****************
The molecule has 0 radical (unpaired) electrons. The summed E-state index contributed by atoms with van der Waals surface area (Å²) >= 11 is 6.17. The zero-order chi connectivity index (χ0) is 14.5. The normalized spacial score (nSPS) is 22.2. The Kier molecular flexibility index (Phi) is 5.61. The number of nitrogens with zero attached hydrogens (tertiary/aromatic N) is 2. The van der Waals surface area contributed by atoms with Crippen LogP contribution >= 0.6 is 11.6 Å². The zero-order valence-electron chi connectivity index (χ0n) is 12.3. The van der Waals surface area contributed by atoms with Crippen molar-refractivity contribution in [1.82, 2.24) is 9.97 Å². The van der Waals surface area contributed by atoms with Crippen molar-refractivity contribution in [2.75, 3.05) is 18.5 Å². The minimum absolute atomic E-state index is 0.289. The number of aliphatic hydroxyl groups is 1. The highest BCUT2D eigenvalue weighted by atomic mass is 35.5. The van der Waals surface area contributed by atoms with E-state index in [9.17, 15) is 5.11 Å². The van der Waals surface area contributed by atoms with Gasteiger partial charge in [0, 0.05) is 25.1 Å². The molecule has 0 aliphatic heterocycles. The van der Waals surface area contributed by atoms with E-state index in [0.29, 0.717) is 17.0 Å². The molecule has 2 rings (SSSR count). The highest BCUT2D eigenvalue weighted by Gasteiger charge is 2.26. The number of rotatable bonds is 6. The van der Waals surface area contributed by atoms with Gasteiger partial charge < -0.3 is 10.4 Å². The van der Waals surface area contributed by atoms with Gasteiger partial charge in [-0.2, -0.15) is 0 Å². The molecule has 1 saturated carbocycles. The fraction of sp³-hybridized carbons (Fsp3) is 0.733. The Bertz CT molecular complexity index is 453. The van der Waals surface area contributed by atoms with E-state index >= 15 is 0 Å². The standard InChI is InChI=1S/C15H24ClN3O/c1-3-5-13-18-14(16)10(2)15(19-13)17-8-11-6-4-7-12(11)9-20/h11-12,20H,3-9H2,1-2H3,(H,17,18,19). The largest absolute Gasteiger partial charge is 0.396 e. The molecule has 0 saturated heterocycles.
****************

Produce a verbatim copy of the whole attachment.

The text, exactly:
The molecule has 0 radical (unpaired) electrons. The summed E-state index contributed by atoms with van der Waals surface area (Å²) >= 11 is 6.17. The zero-order chi connectivity index (χ0) is 14.5. The normalized spacial score (nSPS) is 22.2. The Kier molecular flexibility index (Phi) is 5.61. The number of nitrogens with zero attached hydrogens (tertiary/aromatic N) is 2. The van der Waals surface area contributed by atoms with Crippen LogP contribution >= 0.6 is 11.6 Å². The zero-order valence-electron chi connectivity index (χ0n) is 12.3. The van der Waals surface area contributed by atoms with Crippen molar-refractivity contribution in [1.82, 2.24) is 9.97 Å². The van der Waals surface area contributed by atoms with Crippen molar-refractivity contribution in [2.75, 3.05) is 18.5 Å². The minimum absolute atomic E-state index is 0.289. The number of aliphatic hydroxyl groups is 1. The highest BCUT2D eigenvalue weighted by atomic mass is 35.5. The van der Waals surface area contributed by atoms with E-state index in [9.17, 15) is 5.11 Å². The van der Waals surface area contributed by atoms with Gasteiger partial charge in [0, 0.05) is 25.1 Å². The molecule has 0 aliphatic heterocycles. The van der Waals surface area contributed by atoms with E-state index in [0.29, 0.717) is 17.0 Å². The molecule has 2 rings (SSSR count). The highest BCUT2D eigenvalue weighted by Gasteiger charge is 2.26. The number of rotatable bonds is 6. The van der Waals surface area contributed by atoms with Gasteiger partial charge < -0.3 is 10.4 Å². The van der Waals surface area contributed by atoms with Gasteiger partial charge in [-0.2, -0.15) is 0 Å². The molecule has 1 saturated carbocycles. The fraction of sp³-hybridized carbons (Fsp3) is 0.733. The Bertz CT molecular complexity index is 453. The van der Waals surface area contributed by atoms with E-state index >= 15 is 0 Å². The standard InChI is InChI=1S/C15H24ClN3O/c1-3-5-13-18-14(16)10(2)15(19-13)17-8-11-6-4-7-12(11)9-20/h11-12,20H,3-9H2,1-2H3,(H,17,18,19). The largest absolute Gasteiger partial charge is 0.396 e. The molecule has 0 saturated heterocycles.